MR: It’s basically a 3/8ths Babolat-shaped handle, because I’ve used a Babolat for so long. It’s pretty straightforward. But I do build up the butt cap a little bit with athletic tape. Each one of my racquets is measured—so the grips are all the same size, the butt caps are all the same size. When I build up the tape, they all measure the same as well.
JD: And that’s something you do yourself?
MR: Yeah, I do the athletic tape myself. It’s kind of like a hockey stick, you know, kind of like that nub on the bottom. I hold the racquet quite low on the handle, and I pull against it on my serve and my forehand. If I didn’t have the athletic tape, then my racquet would probably go flying half the time. Because I also sweat, like, ridiculous. [Laughing]
JD: What about your racquets’ specification?
MR: I’ve changed it over the years. Before, when I first started in ’98 to 2004, I used a heavy racquet, but it was head light. You know, most of the weight was in the handle. On a centimeters scale, it was probably 31.3cm, balance point. Which is quite head light. And the racquet was about 360, 365 grams. But over the years, with the way tennis has progressed—obviously hitting, the balls are heavier, the courts are slower—I’ve gone to having most of the weight in the head, and not so much weight in the handle. So now my balance point is 32.5cm. And my weight is much less, around 345 grams.
JD: So you’re adding weight to the stock frame?
MR: Yes, I add weight to the stock frame just to beef up the swingweight a little bit. Because the racquets that come from the factory, they’re a little bit lighter. And when I put lead tape on the racquet, that changes the balance a little bit.
JD: Going from the Head Prestige to your Babolat Pure Drive, that’s a pretty big shift. Does the racquet you’re playing now feel as good as what you started with? Or is it a matter of having to accept a new feel just to compete?
MR: No. The only problem is when a company discontinues a model. And then I run out of racquets. About two years ago, when Babolat came out with the previous Pure Drive model, the royal blue one, I didn’t like it. So I was searching to find another racquet, something that’ll give me the same feel of what I’ve had and what I’m used to. And that’s difficult. It causes problems.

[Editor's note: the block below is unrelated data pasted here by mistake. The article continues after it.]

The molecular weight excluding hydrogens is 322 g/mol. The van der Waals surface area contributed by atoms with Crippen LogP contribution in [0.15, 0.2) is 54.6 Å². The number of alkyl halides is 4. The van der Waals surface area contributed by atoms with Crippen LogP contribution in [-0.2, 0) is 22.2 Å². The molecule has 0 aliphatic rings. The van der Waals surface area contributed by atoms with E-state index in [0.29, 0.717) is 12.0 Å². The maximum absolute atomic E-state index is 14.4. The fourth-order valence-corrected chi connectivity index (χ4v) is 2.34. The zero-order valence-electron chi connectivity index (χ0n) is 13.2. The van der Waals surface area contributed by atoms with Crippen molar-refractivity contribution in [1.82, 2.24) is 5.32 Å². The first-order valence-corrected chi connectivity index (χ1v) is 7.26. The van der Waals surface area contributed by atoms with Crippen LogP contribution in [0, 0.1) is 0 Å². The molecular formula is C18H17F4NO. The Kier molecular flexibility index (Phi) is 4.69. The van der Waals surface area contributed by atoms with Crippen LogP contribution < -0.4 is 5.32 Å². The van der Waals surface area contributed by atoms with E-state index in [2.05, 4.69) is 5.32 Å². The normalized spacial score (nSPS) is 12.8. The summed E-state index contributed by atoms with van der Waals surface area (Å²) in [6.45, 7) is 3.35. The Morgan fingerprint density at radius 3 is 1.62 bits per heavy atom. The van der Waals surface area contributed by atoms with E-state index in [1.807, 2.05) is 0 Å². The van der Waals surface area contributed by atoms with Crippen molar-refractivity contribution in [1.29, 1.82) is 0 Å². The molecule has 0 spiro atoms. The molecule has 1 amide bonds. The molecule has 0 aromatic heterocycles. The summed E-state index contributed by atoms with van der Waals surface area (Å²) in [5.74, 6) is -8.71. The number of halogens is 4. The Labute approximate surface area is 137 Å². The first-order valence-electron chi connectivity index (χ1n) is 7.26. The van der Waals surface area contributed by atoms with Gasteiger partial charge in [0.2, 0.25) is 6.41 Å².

JD: What was the problem with the change in the Babolat model? Even with the same weight and balance?
MR: Yeah, I don’t know. It just felt unsolid. Sometimes I’m very peculiar. It felt like there was a lot more shock coming through. But they’ve since come up with the 2012 model, which I like a lot. And now I’m happy again. [Laughing.]
JD: How do you think your perception of feel has evolved? Liked if you played with the Head Prestige that started on tour with, would it still feel good to you?
MR: I mean, it still feels good. But I don’t have the same conditions. Nowadays, the balls are much heavier, the courts are much slower. So it’s like, if I took that same fast court, faster ball that we used to use, like in 2000, it probably would still feel good.
JD: It’s the context, you’re saying.
MR: Exactly. The courts being slower, the balls being heavier—that’s why I’m gravitating toward a racquet that’s more powerful. Like if I had the Babolat back in 2000, it’d probably be too much power, because the conditions were so much faster.
JD: Oh, I see. So you’re saying, your sense of feel is very much related to your performance.
MR: Correct. It all depends where you’re hitting the ball. Is it going where you want it to go? If it is, great. If not, either it’s your footwork, stringing, or your racquet. Usually it’ll be your footwork.
JD: What are you stringing at?
MR: I’m stringing like 52, 54 pounds. Depending on the conditions, I’ll be high 40s, sometimes.
JD: What about when you started using the poly, in 2000?
MR: I was 40s, yeah. I knew already. [Laughing] I was already, like, 44 lbs. Ahead of the game.
Click here for all of Justin diFeliciantonio's reports from the 2012 U.S. Open.